Can Beckett douse the red-hot Rangers?
April, 18, 2012
If you don’t bring your best stuff against the potent Texas Rangers lineup, things can get out of hand in a hurry, as witnessed last night at Fenway Park. The Rangers jumped all over an ineffective Jon Lester and a shell-shocked Mark Melancon, hitting six homers en route to an 18-3 drubbing.
The fact that Josh Beckett is on a mound for the Sox a night later has to be both encouraging and concerning for Red Sox fans.
On one hand, the Red Sox righty is coming off a brilliant outing in which he gave up just one run over eight innings against the Rays. On the other, he surrendered five homers in his first start of the season against the Tigers and his velocity -- and strikeouts -- have been at unsettling levels so far this season.
The soon-to-be 32-year-old Beckett struck out just three batters in his first start and only one in his second. According to ESPN Stats & Information, it was only the second time in his career that he went at least six innings without more than one strikeout. It was also the first time since June 2007 that he has gone consecutive starts with less than four strikeouts.
Four of the five homers Beckett gave up against the Tigers came on fastballs or cutters that averaged just 90.3 miles per hour, according to ESPN Stats & Information.
The heat map to the right shows the pitch location and speed of the three homers he allowed to lefties. The pitch location itself isn’t horrible -- outer third and bottom half of the strike zone -- but it wasn’t fast enough to get by Price Fielder (two homers) and Alex Avila.
ESPN Stats & Information
The fact that Beckett’s velocity is dropping is not breaking news. His drop-off has been gradual, having lost just over 1 mph over two seasons. But so far this year, his fastball has seen a steep decline of over 2 mph. His average so far of 90.6 mph is below the league average velocity for a starting pitcher, this coming from a guy who formerly was considered something of a strikeout artist.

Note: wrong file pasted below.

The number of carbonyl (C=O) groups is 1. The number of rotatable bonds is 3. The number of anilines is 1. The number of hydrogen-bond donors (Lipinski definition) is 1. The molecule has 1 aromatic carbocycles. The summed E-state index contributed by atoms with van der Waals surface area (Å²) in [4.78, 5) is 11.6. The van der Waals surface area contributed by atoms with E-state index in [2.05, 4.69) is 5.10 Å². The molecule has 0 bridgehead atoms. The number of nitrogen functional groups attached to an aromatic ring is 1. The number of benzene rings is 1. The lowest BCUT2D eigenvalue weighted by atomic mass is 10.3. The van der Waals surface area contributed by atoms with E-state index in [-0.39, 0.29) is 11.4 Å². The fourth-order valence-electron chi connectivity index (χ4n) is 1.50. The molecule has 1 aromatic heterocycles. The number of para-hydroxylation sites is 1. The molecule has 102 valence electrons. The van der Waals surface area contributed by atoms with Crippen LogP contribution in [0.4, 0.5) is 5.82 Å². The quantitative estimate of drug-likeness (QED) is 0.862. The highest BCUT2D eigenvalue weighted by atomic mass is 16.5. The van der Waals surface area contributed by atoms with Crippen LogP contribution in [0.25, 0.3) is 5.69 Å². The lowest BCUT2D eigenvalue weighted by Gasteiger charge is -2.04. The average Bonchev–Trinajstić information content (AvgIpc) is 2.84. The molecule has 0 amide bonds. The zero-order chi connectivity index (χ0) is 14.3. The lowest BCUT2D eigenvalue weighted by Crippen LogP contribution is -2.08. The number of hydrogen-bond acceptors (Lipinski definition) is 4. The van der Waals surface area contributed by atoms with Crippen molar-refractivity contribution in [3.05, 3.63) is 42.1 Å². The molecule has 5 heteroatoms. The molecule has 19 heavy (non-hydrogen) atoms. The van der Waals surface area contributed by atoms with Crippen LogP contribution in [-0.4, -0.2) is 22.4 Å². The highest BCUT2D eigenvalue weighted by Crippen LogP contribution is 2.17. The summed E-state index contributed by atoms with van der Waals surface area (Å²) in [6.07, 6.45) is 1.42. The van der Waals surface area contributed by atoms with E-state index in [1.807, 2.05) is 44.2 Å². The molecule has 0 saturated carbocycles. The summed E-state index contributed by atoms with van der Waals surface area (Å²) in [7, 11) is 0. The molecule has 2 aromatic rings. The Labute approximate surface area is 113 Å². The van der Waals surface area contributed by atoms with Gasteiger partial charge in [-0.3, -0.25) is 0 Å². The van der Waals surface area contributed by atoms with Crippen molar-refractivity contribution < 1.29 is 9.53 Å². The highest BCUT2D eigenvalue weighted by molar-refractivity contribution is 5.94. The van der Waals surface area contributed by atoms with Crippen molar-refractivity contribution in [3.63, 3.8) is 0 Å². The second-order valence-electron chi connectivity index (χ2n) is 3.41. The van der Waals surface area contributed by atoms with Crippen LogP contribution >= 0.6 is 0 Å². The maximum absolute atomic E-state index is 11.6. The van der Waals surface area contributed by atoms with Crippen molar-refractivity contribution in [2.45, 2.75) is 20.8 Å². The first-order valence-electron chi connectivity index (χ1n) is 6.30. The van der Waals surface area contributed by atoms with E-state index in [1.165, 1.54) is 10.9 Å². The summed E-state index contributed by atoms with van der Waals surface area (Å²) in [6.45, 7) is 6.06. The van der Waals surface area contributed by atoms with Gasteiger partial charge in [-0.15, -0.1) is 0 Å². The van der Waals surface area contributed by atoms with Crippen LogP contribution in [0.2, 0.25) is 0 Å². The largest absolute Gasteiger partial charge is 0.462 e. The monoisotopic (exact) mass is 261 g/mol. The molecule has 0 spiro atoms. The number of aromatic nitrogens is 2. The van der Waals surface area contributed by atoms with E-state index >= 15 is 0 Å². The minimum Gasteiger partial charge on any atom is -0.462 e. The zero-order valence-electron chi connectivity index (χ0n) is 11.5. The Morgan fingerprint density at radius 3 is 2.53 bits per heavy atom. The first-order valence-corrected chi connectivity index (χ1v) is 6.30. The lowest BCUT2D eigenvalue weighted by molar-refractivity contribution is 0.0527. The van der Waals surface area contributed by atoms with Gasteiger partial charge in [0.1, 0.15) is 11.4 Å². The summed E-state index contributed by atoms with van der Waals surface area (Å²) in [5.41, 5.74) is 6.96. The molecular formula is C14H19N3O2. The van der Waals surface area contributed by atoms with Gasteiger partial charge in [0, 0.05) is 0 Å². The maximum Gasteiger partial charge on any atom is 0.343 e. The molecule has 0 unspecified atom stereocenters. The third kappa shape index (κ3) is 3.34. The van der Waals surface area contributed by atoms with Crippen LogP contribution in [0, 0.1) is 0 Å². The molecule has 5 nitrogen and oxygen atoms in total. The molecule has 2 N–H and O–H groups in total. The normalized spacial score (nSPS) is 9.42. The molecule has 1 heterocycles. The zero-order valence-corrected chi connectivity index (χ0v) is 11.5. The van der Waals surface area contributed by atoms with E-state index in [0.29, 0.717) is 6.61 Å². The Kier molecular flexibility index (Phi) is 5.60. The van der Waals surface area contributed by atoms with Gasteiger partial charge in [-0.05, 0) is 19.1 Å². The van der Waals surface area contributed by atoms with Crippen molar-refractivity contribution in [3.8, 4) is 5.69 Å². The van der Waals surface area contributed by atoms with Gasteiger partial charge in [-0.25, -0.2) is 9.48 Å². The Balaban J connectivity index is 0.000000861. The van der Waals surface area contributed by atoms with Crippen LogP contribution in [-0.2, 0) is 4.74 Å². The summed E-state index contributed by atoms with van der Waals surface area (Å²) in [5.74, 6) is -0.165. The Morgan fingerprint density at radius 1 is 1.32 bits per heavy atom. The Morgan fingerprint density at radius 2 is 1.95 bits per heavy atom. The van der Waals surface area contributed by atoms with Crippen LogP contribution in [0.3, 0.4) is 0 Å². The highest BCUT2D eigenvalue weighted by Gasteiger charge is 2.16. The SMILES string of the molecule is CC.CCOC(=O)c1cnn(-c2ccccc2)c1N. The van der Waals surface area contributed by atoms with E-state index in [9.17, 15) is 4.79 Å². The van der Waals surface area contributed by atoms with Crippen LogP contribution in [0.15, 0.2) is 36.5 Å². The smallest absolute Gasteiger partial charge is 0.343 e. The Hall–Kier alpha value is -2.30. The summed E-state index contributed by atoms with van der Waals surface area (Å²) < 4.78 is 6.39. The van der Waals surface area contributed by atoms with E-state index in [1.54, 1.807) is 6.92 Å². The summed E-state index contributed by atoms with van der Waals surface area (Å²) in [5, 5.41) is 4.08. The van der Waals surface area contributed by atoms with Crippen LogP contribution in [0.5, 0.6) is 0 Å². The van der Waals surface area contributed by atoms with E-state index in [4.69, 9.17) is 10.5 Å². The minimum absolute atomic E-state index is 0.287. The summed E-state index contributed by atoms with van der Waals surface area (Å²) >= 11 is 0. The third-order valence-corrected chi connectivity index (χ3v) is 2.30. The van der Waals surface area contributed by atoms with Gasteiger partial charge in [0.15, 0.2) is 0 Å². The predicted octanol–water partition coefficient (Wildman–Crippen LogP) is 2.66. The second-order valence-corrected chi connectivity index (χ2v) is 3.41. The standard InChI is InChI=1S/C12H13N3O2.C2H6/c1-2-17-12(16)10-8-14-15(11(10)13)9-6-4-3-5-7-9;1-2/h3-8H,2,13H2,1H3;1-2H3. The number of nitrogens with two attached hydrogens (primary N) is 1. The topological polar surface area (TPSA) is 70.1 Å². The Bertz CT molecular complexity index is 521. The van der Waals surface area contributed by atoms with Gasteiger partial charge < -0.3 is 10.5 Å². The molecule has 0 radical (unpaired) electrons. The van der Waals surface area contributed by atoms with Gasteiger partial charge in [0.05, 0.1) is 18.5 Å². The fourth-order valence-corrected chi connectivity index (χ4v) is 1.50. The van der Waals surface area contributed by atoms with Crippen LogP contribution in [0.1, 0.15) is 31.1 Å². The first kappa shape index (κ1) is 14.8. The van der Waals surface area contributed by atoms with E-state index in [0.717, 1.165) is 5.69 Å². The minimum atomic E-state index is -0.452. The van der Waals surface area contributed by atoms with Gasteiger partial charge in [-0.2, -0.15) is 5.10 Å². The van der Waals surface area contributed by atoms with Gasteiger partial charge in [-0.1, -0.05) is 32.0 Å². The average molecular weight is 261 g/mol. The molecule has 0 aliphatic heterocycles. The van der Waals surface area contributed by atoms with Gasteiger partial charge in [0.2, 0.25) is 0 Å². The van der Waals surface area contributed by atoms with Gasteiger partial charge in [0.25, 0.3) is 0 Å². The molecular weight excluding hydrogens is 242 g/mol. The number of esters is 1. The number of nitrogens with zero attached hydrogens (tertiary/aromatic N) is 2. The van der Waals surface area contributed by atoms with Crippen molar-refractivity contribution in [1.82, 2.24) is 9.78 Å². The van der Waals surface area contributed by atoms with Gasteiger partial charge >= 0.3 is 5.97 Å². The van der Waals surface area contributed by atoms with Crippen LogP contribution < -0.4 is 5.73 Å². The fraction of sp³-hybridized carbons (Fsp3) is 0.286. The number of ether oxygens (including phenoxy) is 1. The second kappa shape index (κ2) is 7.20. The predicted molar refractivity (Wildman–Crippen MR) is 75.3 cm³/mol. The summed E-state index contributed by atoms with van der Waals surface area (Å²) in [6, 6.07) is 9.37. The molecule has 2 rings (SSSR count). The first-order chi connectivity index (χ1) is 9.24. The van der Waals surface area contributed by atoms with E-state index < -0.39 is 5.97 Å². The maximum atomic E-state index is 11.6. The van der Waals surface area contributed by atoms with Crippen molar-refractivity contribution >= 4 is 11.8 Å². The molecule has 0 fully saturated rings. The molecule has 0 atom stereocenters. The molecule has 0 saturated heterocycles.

Even last season, hitters whiffed on 17.8 percent of swings against Beckett’s fastballs, tied with Justin Verlander for the seventh-best mark among American League starting pitchers. This season, however, hitters are missing on only 9.1 percent of swings against his fastball (league average is 13.3 percent).
Of his one-strikeout gem against the Rays, Beckett explained the lack of K’s as a product of Tampa Bay’s aggressive approach.
"I really don't think they would let me [get strikeouts]," he said with a laugh. "I really wasn't in a whole lot of situations where I could throw a bastard pitch here and strike somebody out. It was kind of the way the game was going. Their approach on me was trying to get to me early.
"The game ended up dictating that. They were swinging and not really letting me get ahead or behind and they hit some balls at some guys and it's nice when that happens."
Beckett has never gone three consecutive starts without registering at least four strikeouts, but considering the Rangers’ propensity to make contact and the way Beckett is trending, he could be looking at that possibility tonight. Since the start of the 2010 season, Rangers hitters have the lowest strikeout rate in baseball (15 percent of plate appearances; league average is 18.6), according to ESPN Stats & Information.
So far this season, Beckett has fanned just four of the 24 batters he’s faced with two-strike counts (16.7 percent). From 2009-2011, Beckett struck out nearly 43 percent of hitters who reached two strikes.
The heat maps below display the difference in rate of contact on swings against Beckett in 2011 (left) and 2012 (right).